Sometimes we cry because of one specifically sad thing, but a lot of the time it’s because there are several contributory factors.  For example, I freely admit that when I’m overtired I tend to cry at the drop of a hat (or cafetière, most likely).  If you feel the need to have a bit of a sniffle, think about why that might be: did you drink a lot of alcohol last night?  Have you been sleeping properly?  When was the last time you ate something?  The purpose behind this is not to undermine your own feelings, but to recognise that the impulse to cry can be alleviated a bit by identifying and resolving the physical factors, which are often much easier to fix than emotional ones.

Forget Where You’re From
I don’t mean to stereotype, but I think one of the reasons that a lot of us struggle with crying is because we think it contradicts who we are: if we’re British, for example, we’re supposed to have a stiff upper lip.  Quite a few guys I know don’t like crying because they think it makes them seem unmanly, and several of my friends (male and female) think that by crying in front of people we are undermining years of establishing ourselves as “strong” or “good at coping”.  Sod that.  You’re a human being and you have tear glands.  Give yourself a break.

Choose Wisely
Crying can be embarrassing, impractical and downright irritating (especially if you don’t have any tissues to hand).  One thing that we can control is our audience.  If you’re the kind of person who needs to be by themselves to cry, so be it.  As long as you actually do make time to have a good wail, then go for your life.  But if you know that you’d be better off with a friend by your side, don’t feel bad about that.  It might not feel like your finest moment, but letting your friends look after you when you’re sad is actually a really lovely thing to do.  They don’t want you to be upset, obviously – but if you are going to be upset, it’s a privilege and a sign of how much you trust them when you let loved ones help you.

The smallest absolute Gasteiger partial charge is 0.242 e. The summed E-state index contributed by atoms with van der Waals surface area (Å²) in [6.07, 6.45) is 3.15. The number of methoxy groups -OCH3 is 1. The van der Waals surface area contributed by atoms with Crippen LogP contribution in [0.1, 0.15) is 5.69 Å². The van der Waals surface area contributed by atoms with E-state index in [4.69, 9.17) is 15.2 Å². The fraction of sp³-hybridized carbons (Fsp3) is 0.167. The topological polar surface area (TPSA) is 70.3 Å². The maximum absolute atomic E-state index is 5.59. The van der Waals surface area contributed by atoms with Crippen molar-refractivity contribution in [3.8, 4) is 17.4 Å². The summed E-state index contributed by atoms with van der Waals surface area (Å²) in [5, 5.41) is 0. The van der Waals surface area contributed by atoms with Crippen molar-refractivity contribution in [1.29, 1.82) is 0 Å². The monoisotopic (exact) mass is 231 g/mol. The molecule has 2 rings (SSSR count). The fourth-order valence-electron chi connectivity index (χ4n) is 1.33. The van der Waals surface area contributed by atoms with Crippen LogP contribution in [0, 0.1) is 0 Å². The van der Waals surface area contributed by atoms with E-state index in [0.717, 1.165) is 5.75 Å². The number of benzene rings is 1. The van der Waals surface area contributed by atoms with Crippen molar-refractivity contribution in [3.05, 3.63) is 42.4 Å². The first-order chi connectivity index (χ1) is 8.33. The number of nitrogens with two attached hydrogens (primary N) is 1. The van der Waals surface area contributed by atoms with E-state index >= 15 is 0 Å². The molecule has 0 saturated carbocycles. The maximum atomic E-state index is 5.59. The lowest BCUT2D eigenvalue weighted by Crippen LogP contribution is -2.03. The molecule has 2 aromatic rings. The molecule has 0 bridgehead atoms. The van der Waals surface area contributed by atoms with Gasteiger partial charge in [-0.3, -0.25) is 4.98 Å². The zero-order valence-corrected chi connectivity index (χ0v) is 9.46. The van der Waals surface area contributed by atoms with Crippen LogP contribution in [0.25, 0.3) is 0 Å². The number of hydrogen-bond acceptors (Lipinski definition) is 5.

Join the Greats
Everyone you love, respect and admire has cried at some point.  Winston Churchill, Jane Austen, William Shakespeare and Mother Teresa all cried.  Heck, even the amazing Liam Neeson has been known to shed a tear.  Don’t feel bad about being a crier – you’re in excellent company.

Find Something Funny
Even though it sounds unlikely, there are all sorts of ways to make yourself laugh when you want to cry.  For example, my siblings and I tend to pull out this classic Friends line:

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This song is also excellent for making someone giggle when they’re crying.  Making yourself (or someone you love) laugh whilst weeping is brilliant.  It may not solve the underlying problem, but it’s good to remind yourself that stuff is still funny.

Have a gorgeous Monday.

Songs for When You’re Sad

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Good morning, reader!  How’s your Thursday so far?  Yeah, same here.

What is the one thing that can make you feel better when you’re low?  The answer varies from person to person, but I think we can all agree that certain songs always put a smile on our faces.  This is tricky to do accounting for everyone’s different tastes, but here are some songs that I definitely recommend listening to if you find yourself flagging a bit (we’re nearly there, but it’s STILL not Friday), and need cheering up.  YouTube links are in the titles: